, which, though I loved it entirely, is exactly the kind of "downtown theatre" that perplexes me under different circumstances. We were only on the wait list for the show, this decision to attend being rather last-minute, and as we sat in

Trailer Park

awaiting the time of reckoning on that point I found myself perhaps not minding so much if we didn't make it in.

Of course we did. Only six folks did, but we four were first on the list, thanks to Todd's enthusiasm to get our names there early. The space was cavernous, and immediately made me wish we were seeing some kind of circus show. Sadly, I knew the first act was simply a man talking. I sat and waited for the entrance I had read about in reviews all day--said man simply walking on and beginning to talk, sans cell-phone warnings or lights dimming. And then it happened. He came in, and started talking, and the first thing I noticed was that he had a slight sibilant lisp. "Oh man," I thought. "How rough is this going to be?"

That's the trouble with expectation. It's the dumbest human capacity ever.

The Argument

was the best thing I've seen on a New York stage in years. I'm still mulling over what exactly it was about it that made it so engaging for me. It's possible that it was owing largely to the performer's charisma. Mr. Greenspan has a remarkable talent (skill?) for making himself inviting on stage, not just taking it by force, but literally giving you the option and making you feel as though it is continually your choice to pay attention to him. It's also possible that my interest in the subject matter--that is, the construction and mechanics of an effective living story--dominated my insecurities vis-a-vis the downtown scene. My fellow gaming geeks will no doubt agree that the construction of a good story is a topic of conversation that can inspire endless debate. Finally, there's the possibility that it was sheer empathy on my part. I've had to create my own work and hold a stage alone before (though rarely have the two conditions coincided [thus far]) and I am impressed on quite a personal level when I have the opportunity to witness someone achieving both.

But I hesitantly contend that there was a fourth factor to my renewed opinion of the scene. When I was doing

13th Avenue

, the writer/director said something about going to school for years to learn all the rules and, with that production, intentionally breaking every one. I have since heard this sentiment expressed variously and in various contexts, and it invariably makes me hitch my shoulders in an effort not to throw a piece of furniture into something(-one) breakable. As I've said, I'm something of a classicist, but I feel I have good reason. Like an actor who (to pick a personal foible) makes a choice that gratifies his performance more than the story, people today are eager for an excuse to "break the rules." So eager, in fact, that this act is more often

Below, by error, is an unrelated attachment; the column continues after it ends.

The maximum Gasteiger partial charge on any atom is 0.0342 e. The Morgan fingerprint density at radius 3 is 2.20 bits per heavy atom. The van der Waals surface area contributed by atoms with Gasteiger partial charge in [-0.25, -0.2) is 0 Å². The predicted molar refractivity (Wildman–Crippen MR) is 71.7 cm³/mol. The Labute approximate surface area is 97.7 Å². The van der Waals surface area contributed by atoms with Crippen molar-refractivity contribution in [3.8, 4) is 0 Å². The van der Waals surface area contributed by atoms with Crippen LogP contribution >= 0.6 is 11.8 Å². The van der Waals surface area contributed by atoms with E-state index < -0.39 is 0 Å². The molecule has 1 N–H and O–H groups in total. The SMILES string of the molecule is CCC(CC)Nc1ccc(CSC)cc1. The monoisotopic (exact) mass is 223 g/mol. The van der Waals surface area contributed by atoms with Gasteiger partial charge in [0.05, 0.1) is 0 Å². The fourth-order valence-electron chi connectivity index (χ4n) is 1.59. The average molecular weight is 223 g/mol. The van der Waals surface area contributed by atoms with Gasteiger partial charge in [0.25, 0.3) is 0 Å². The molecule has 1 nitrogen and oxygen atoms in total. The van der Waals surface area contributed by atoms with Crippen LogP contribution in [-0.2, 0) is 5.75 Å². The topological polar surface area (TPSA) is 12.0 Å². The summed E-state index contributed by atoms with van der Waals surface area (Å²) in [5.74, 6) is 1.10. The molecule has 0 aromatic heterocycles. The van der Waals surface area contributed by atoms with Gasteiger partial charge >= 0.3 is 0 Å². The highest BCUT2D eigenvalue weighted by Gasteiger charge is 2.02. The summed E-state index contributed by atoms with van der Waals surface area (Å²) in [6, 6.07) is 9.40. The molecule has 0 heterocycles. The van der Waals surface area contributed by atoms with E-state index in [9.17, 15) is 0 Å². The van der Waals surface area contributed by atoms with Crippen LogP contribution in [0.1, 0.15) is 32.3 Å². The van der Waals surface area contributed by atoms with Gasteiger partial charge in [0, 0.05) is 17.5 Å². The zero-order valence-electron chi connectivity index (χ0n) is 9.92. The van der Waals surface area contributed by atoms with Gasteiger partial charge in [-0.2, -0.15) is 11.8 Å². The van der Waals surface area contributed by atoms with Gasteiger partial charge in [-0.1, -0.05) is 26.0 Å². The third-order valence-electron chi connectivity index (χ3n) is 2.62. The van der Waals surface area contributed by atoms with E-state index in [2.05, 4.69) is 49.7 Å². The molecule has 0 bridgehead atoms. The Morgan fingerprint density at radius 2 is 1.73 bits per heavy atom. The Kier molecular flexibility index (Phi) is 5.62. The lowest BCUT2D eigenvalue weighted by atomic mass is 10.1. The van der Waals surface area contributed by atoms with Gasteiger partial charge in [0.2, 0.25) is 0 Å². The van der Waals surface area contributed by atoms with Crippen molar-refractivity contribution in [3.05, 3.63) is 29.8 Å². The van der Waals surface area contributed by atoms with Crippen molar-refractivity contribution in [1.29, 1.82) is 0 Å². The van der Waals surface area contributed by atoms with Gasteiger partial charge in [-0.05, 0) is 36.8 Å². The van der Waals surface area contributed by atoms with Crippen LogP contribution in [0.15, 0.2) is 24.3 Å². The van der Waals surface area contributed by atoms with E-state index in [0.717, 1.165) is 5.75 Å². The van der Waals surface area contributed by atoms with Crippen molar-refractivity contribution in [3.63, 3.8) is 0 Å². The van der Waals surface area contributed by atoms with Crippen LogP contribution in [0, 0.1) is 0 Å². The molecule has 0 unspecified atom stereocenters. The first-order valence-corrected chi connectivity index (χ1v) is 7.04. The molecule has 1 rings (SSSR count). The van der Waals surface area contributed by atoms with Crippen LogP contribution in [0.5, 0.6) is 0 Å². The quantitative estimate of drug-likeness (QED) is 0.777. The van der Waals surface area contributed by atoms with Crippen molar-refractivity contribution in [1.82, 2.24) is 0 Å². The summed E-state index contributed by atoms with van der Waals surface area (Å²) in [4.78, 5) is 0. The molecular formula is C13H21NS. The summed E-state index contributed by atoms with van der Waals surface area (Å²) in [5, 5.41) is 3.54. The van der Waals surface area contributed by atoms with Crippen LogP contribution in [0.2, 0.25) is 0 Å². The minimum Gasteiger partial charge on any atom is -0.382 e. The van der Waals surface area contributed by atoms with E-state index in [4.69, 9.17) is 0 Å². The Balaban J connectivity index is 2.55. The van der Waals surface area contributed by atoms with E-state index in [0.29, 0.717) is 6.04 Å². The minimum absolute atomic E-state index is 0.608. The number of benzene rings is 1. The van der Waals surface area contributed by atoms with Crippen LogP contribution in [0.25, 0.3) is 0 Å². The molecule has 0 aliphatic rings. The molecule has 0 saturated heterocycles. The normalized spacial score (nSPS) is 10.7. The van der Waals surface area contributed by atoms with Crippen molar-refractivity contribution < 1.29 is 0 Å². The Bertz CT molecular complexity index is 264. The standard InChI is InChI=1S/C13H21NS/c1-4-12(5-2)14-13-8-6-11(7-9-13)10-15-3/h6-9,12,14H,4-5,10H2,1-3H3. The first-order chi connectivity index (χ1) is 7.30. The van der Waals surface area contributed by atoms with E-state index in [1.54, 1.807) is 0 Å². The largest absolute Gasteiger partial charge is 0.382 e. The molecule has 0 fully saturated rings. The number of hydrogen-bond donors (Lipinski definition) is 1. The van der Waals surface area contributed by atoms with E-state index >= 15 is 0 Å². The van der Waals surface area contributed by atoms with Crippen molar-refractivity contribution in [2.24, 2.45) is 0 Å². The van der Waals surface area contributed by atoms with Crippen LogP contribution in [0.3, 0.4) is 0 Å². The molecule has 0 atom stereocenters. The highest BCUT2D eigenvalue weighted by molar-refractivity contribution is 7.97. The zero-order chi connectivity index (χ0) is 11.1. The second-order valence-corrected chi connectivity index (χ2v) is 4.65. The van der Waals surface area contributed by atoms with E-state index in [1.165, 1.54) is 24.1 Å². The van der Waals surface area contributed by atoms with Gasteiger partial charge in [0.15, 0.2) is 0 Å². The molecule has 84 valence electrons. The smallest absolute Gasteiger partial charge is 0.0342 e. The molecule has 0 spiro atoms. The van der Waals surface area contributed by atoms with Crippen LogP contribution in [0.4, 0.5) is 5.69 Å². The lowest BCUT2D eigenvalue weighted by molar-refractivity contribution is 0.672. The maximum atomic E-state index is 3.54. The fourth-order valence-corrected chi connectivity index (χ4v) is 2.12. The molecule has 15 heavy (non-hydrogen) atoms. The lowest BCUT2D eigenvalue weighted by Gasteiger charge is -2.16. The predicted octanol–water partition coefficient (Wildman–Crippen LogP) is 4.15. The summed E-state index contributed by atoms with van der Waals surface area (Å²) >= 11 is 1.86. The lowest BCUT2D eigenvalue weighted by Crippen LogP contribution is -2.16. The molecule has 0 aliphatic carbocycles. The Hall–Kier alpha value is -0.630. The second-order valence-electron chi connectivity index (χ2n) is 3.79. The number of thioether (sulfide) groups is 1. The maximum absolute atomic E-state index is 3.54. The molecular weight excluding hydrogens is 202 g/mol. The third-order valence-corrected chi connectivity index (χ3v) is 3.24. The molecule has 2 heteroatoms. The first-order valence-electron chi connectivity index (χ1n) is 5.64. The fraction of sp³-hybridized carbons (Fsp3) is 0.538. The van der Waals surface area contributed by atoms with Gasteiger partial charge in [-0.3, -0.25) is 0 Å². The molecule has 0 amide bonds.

than it is actually


. I don't trust most people to understand the rule they're breaking well enough to understand what they stand to achieve by breaking it.

Watching Greenspan willfully but sensitively break some of "the rules" in his performance and creation of

The Argument

and, better yet, making it work in light of those rules was thrilling. I believed he understood each choice, and trusted the reasons behind them even when the literal purpose eluded me. Best of all, he was quoting these thousands-years-old "rules" to us as part of the performance. I can't even say for sure if it was theatre in the technical sense (

Friend Geoff

and I have a running discussion over the merits [or lack thereof] of the dreaded monodrama), but then again I suspect that's how the Greeks felt when Thespis (so it's rumored) stepped out of the chorus and began orating all by his lonesome. I can understand why the appeal of being such an originator might draw some artists to some unfortunate conclusions. Just remember, you lot: Picasso could really draw.


Dinner Party

did not thrill as

The Argument

did, and didn't even really entertain me until Mr. Greenspan actually entered the stage at the last. It debated the nature of love, and so should have held me pretty good (love being the only subject more likely to inspire discussion in me than "poetics"), but alas it succumbed--in my humble opinion--to my fears for the evening. Some people really loved it, methinks.

That may be the real lesson in all this: Downtown theatre is a gamble, and some of us are addicts.